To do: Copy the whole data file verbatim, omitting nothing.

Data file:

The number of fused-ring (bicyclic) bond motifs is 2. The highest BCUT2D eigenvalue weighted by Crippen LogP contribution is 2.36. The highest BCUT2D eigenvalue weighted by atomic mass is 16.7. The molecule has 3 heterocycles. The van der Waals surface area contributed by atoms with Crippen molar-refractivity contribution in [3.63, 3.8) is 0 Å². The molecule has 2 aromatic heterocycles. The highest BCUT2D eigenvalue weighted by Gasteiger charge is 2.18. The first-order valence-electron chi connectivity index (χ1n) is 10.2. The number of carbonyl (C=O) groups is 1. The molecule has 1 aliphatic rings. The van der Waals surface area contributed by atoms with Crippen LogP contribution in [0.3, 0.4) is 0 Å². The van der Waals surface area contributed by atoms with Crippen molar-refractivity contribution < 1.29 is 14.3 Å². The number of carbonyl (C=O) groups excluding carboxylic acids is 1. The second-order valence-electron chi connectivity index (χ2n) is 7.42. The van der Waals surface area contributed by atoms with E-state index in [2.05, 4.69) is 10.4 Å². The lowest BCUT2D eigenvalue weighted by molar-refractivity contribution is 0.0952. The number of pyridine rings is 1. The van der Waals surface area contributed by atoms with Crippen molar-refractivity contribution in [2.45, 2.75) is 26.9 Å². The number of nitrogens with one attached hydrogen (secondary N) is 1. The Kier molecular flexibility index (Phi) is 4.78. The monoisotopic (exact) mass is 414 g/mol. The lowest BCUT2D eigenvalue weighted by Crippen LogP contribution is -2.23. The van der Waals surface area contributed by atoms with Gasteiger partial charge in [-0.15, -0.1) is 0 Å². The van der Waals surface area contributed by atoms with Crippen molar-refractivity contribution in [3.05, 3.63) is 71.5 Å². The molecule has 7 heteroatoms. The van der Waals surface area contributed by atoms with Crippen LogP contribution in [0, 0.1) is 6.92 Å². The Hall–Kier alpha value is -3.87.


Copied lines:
The number of fused-ring (bicyclic) bond motifs is 2. The highest BCUT2D eigenvalue weighted by Crippen LogP contribution is 2.36. The highest BCUT2D eigenvalue weighted by atomic mass is 16.7. The molecule has 3 heterocycles. The van der Waals surface area contributed by atoms with Crippen molar-refractivity contribution in [3.63, 3.8) is 0 Å². The molecule has 2 aromatic heterocycles. The highest BCUT2D eigenvalue weighted by Gasteiger charge is 2.18. The first-order valence-electron chi connectivity index (χ1n) is 10.2. The number of carbonyl (C=O) groups is 1. The molecule has 1 aliphatic rings. The van der Waals surface area contributed by atoms with Crippen LogP contribution in [0.3, 0.4) is 0 Å². The van der Waals surface area contributed by atoms with Crippen molar-refractivity contribution < 1.29 is 14.3 Å². The number of carbonyl (C=O) groups excluding carboxylic acids is 1. The second-order valence-electron chi connectivity index (χ2n) is 7.42. The van der Waals surface area contributed by atoms with E-state index in [2.05, 4.69) is 10.4 Å². The lowest BCUT2D eigenvalue weighted by molar-refractivity contribution is 0.0952. The number of pyridine rings is 1. The van der Waals surface area contributed by atoms with Crippen molar-refractivity contribution in [2.45, 2.75) is 26.9 Å². The number of nitrogens with one attached hydrogen (secondary N) is 1. The Kier molecular flexibility index (Phi) is 4.78. The monoisotopic (exact) mass is 414 g/mol. The lowest BCUT2D eigenvalue weighted by Crippen LogP contribution is -2.23. The van der Waals surface area contributed by atoms with Gasteiger partial charge in [-0.15, -0.1) is 0 Å². The van der Waals surface area contributed by atoms with Crippen molar-refractivity contribution in [3.05, 3.63) is 71.5 Å². The molecule has 7 heteroatoms. The van der Waals surface area contributed by atoms with Crippen LogP contribution in [0, 0.1) is 6.92 Å². The Hall–Kier alpha value is -3.87.